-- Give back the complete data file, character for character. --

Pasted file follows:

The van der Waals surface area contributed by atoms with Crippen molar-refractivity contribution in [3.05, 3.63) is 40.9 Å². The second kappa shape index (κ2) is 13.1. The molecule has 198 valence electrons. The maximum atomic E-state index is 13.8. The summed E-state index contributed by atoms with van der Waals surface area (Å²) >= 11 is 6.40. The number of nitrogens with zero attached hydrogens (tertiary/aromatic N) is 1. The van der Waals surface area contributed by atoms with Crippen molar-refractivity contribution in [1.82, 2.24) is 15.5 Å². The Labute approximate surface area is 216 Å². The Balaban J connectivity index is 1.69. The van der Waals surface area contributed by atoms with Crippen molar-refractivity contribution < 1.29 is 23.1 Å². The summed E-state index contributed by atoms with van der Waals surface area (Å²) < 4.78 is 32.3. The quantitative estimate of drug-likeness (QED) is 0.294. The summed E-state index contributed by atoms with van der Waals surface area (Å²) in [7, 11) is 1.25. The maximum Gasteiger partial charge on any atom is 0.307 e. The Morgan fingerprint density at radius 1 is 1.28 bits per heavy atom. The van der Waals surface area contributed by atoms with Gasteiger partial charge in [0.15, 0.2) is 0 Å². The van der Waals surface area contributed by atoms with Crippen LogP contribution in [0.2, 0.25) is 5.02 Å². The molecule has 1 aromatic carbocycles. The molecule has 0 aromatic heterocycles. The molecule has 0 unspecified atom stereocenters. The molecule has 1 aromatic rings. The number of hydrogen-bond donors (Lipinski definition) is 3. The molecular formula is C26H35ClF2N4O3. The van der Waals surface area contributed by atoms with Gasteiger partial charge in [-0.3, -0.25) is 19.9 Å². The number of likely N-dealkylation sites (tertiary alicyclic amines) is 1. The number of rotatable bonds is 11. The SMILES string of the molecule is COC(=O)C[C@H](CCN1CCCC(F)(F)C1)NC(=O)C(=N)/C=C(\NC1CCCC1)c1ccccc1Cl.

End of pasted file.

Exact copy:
The van der Waals surface area contributed by atoms with Crippen molar-refractivity contribution in [3.05, 3.63) is 40.9 Å². The second kappa shape index (κ2) is 13.1. The molecule has 198 valence electrons. The maximum atomic E-state index is 13.8. The summed E-state index contributed by atoms with van der Waals surface area (Å²) >= 11 is 6.40. The number of nitrogens with zero attached hydrogens (tertiary/aromatic N) is 1. The van der Waals surface area contributed by atoms with Crippen molar-refractivity contribution in [1.82, 2.24) is 15.5 Å². The Labute approximate surface area is 216 Å². The Balaban J connectivity index is 1.69. The van der Waals surface area contributed by atoms with Crippen molar-refractivity contribution < 1.29 is 23.1 Å². The summed E-state index contributed by atoms with van der Waals surface area (Å²) < 4.78 is 32.3. The quantitative estimate of drug-likeness (QED) is 0.294. The summed E-state index contributed by atoms with van der Waals surface area (Å²) in [7, 11) is 1.25. The maximum Gasteiger partial charge on any atom is 0.307 e. The Morgan fingerprint density at radius 1 is 1.28 bits per heavy atom. The van der Waals surface area contributed by atoms with Gasteiger partial charge in [0.15, 0.2) is 0 Å². The van der Waals surface area contributed by atoms with Crippen LogP contribution in [0.2, 0.25) is 5.02 Å². The molecule has 1 aromatic carbocycles. The molecule has 0 aromatic heterocycles. The molecule has 0 unspecified atom stereocenters. The molecule has 1 aromatic rings. The number of hydrogen-bond donors (Lipinski definition) is 3. The molecular formula is C26H35ClF2N4O3. The van der Waals surface area contributed by atoms with Gasteiger partial charge in [-0.3, -0.25) is 19.9 Å². The number of likely N-dealkylation sites (tertiary alicyclic amines) is 1. The number of rotatable bonds is 11. The SMILES string of the molecule is COC(=O)C[C@H](CCN1CCCC(F)(F)C1)NC(=O)C(=N)/C=C(\NC1CCCC1)c1ccccc1Cl.